I loved Elie Wiesel and had the great honor of his friendship, a privilege I continue today with his family. Beginning nearly 30 years ago, when he first spoke for me at Oxford, I was humbled to share unforgettable moments with him and watched as he gave every ounce of his being to the memory of the six million.
The Jewish community owes him so much, but one thing above all else: a total commitment to Holocaust memory, without brooking any compromise. We in the Jewish community must hold fast to every aspect of Holocaust history, whatever the consequences for Israel’s relations with other nations.
POLAND IS a strong ally of Israel, and there can be no question that the Polish people suffered unspeakably under Hitler’s barbarism. Hillel said, “That which you hate don’t do unto others.” We dare not diminish the suffering of the Polish people during World War II, lest our own suffering be diminished.
But we need not equate their suffering with our own either.
Nothing – absolutely nothing – compares with the Holocaust. The genocide of European Jewry was the single greatest crime in the history of the world and the most extensive mass murder the earth has ever witnessed. Even for the purposes of a closer relationship with the Jewish state, there can be no compromises on historical truths about the Holocaust, even if it means articulating painful facts to essential European allies.
Attacks against Poles as drinking in antisemitism from their mother’s milk is an affront to the thousands of Poles who risked their lives to save Jews during the Holocaust, not to mention the innumerable Poles who work tirelessly today to teach the Holocaust. Yad Vashem recognizes Poland as having produced a quarter of all Righteous Among the Nations.
But equally true is the fact that a great many Poles – far more than the country seems willing to accept – collaborated with the German Nazis in an individual, rather than national, capacity. And then there is Jedwabne and Kielce and other atrocities that were committed by Poles with little to no German instigation, participation or assistance.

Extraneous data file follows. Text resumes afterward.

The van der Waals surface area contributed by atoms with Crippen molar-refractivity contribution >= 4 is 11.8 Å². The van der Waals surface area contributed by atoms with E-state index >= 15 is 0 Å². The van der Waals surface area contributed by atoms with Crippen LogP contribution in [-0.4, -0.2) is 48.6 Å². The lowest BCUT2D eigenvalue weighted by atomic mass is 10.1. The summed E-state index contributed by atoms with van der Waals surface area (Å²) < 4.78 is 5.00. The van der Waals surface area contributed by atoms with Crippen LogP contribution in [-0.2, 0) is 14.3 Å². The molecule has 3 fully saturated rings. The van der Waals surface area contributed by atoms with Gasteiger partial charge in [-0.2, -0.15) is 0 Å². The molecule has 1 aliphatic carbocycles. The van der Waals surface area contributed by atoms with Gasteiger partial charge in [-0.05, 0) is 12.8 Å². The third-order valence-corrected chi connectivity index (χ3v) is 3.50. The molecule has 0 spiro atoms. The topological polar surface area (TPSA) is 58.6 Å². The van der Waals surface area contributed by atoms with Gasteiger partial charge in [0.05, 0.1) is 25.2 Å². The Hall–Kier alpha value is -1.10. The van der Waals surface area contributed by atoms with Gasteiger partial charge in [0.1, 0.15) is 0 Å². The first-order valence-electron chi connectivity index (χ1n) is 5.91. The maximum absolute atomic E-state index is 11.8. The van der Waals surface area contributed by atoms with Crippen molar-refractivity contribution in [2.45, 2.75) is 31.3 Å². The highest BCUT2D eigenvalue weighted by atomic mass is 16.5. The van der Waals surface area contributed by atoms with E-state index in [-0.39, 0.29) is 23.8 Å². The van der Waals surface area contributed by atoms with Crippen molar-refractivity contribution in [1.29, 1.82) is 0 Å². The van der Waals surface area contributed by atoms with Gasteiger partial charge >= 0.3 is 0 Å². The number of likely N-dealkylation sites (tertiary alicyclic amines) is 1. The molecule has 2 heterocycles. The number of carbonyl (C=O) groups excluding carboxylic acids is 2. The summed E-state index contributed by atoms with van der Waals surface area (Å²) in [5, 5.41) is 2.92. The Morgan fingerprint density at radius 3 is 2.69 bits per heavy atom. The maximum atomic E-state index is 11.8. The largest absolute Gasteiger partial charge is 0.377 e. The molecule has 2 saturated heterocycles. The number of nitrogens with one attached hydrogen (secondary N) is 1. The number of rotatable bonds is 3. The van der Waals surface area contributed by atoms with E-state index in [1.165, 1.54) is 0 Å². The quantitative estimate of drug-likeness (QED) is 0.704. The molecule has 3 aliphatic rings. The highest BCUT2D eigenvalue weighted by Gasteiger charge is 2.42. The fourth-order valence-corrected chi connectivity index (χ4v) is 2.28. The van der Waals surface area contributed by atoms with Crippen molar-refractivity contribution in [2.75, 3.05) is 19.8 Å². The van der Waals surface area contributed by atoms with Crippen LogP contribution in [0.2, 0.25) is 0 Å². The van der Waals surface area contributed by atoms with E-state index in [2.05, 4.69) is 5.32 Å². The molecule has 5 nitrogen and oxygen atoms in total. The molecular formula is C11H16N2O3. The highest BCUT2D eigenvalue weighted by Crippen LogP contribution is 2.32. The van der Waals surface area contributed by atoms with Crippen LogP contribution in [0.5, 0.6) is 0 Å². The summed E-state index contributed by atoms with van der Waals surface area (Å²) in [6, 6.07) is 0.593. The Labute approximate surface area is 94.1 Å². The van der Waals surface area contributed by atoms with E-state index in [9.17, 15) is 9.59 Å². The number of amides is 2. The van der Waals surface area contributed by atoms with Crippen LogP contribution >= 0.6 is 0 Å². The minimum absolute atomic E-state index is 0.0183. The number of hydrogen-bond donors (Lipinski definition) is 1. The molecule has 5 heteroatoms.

Poland is responsible for Holocaust memory at the main extermination camps, and the country is doing an excellent job at preserving the sites where millions of our people were murdered. This is especially true of Auschwitz.
The Jewish people owes Poland gratitude. But recent comments from the Polish leadership that the Poles suffered more during the Second World War than any other group, including the Jews, are an unfortunate provocation and an affront to the six million.
To be sure, suffering is not a game of one-upmanship, and we Jews are in no race for bragging rights to having been the world’s most murdered victims. We wish it were not so. But genocide is genocide, and “the blood of your brother cries out from the grave” for appropriate validation and recognition.
Just as Israeli leaders should not be making the absurd and highly offensive claim that all Poles are antisemites, Polish leaders should not be equating their own country’s horrors at the hands of the Nazis to genocide.
No people has ever been more brutally massacred at any other time in history than the Jews under the Germans.
It behooves our Polish brothers and sisters to state the truth.
It likewise behooves the leaders of both Israel and Poland to de-escalate the current tensions and work together to honor the eternal memory of the men, women, and children whom the Nazis murdered and to whom Elie Wiesel devoted his life to ensure they would never be forgotten.
The writer, “America’s rabbi,” whom The Washington Post and Newsweek call “the most famous rabbi in America,” is the international best-selling author of 32 books, including his most recent, The Israel Warrior. He served as rabbi at Oxford University for 11 years. Follow him on Twitter @RabbiShmuley.